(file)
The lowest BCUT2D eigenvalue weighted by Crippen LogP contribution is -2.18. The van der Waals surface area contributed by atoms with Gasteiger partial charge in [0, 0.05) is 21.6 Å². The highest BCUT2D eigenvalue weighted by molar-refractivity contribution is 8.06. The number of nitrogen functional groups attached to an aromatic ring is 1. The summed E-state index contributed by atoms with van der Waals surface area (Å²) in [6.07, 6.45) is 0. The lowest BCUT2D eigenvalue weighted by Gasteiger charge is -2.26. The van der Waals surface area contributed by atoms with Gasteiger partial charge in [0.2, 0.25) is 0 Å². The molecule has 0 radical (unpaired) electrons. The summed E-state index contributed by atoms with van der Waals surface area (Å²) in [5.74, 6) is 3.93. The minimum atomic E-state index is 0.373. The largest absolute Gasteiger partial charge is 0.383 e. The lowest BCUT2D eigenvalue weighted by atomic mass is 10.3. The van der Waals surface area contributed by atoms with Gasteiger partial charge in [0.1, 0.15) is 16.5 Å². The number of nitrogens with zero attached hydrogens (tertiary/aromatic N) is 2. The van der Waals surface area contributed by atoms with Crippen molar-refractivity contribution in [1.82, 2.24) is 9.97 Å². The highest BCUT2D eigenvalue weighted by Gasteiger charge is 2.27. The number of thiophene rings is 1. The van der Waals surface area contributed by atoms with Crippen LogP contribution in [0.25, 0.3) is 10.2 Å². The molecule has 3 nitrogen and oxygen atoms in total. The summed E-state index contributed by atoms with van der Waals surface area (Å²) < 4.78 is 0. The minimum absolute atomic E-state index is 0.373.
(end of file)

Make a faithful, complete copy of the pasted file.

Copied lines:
The lowest BCUT2D eigenvalue weighted by Crippen LogP contribution is -2.18. The van der Waals surface area contributed by atoms with Gasteiger partial charge in [0, 0.05) is 21.6 Å². The highest BCUT2D eigenvalue weighted by molar-refractivity contribution is 8.06. The number of nitrogen functional groups attached to an aromatic ring is 1. The summed E-state index contributed by atoms with van der Waals surface area (Å²) in [6.07, 6.45) is 0. The lowest BCUT2D eigenvalue weighted by Gasteiger charge is -2.26. The van der Waals surface area contributed by atoms with Gasteiger partial charge in [0.2, 0.25) is 0 Å². The molecule has 0 radical (unpaired) electrons. The summed E-state index contributed by atoms with van der Waals surface area (Å²) in [5.74, 6) is 3.93. The minimum atomic E-state index is 0.373. The largest absolute Gasteiger partial charge is 0.383 e. The lowest BCUT2D eigenvalue weighted by atomic mass is 10.3. The van der Waals surface area contributed by atoms with Gasteiger partial charge in [0.1, 0.15) is 16.5 Å². The number of nitrogens with zero attached hydrogens (tertiary/aromatic N) is 2. The van der Waals surface area contributed by atoms with Crippen molar-refractivity contribution in [1.82, 2.24) is 9.97 Å². The highest BCUT2D eigenvalue weighted by Gasteiger charge is 2.27. The number of thiophene rings is 1. The van der Waals surface area contributed by atoms with Crippen LogP contribution in [0.25, 0.3) is 10.2 Å². The molecule has 3 nitrogen and oxygen atoms in total. The summed E-state index contributed by atoms with van der Waals surface area (Å²) < 4.78 is 0. The minimum absolute atomic E-state index is 0.373.